Apical Meristem Structure

The apical meristem is located just below the root cap in the roots, as seen in the image below. The actual apical meristem is a cluster of densely packed and undifferentiated cells. From these cells will come all of the various cell structure the plant uses. An undifferentiated apical meristem cell will divide again and again, slowly becoming a specialized cell.
Apical Meristem

In the root apical meristem, the cells are produced in two directions. In the shoot apical meristem, cells are only created in one direction. The shoot apical meristem may exist at the tips of plants, as in many dicots, or may start slightly below the soil and generate leaves which grow upward, like most monocots. However, in both groups the shoot apical meristem is the growth center of all above ground growth.

Interestingly, the shoot apical meristem in most plants is capable of producing an entire plant, whereas the root apical meristem cannot. Scientists have used the ability of the shoot apical meristem to clone many species of plant. By simply cutting off the apical meristem and transferring it to an appropriate growth medium, the apical meristem will develop roots and differentiate into a whole new plant. As an added benefit, more apical meristems form on the plant, and can be harvested for more clones. In this way, a desirable plant can be replicated almost indefinitely.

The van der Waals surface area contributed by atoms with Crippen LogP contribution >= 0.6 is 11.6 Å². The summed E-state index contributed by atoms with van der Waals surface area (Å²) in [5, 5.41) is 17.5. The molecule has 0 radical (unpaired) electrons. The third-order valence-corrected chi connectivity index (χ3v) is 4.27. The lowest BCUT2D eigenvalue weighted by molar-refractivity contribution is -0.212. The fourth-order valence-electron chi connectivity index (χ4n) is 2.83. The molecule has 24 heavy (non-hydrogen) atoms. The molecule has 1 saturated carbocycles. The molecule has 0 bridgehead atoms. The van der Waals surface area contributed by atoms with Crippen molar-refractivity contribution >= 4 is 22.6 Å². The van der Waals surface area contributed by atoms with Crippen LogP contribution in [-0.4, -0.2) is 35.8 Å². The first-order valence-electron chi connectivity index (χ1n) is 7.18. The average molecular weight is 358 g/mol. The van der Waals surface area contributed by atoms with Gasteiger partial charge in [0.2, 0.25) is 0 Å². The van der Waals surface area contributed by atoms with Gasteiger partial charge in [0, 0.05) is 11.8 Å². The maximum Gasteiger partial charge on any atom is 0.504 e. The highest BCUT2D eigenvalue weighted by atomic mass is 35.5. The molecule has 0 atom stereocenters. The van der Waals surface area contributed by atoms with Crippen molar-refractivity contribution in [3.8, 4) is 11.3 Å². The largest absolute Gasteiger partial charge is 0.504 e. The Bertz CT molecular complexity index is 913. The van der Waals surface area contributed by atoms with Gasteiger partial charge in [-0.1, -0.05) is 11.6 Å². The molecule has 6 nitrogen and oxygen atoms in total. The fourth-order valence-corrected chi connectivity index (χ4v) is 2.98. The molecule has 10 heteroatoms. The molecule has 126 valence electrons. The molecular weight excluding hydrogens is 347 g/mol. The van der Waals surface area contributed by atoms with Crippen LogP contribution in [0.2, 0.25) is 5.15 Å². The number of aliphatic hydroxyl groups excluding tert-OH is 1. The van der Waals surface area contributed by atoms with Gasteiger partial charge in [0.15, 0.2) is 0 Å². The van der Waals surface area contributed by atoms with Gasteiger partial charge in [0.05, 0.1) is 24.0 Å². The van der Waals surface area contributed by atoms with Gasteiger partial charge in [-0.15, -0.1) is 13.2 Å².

Regulation in the Apical Meristem

Diversification of cells in the apical meristem is a complex process controlled by a number of genes. In effect, these genes determine the shape and structure of a plant. As the apical meristem grows, it branches of smaller meristem locations, which will develop into branches of the stems and roots. The timing and number of these events are controlled by a series of genes within plants. The various expressions of these genes leads to different forms, some of which are more successful than others. The interaction between these genes and the growth of the apical meristem has led to the millions of different species of plants which exist today.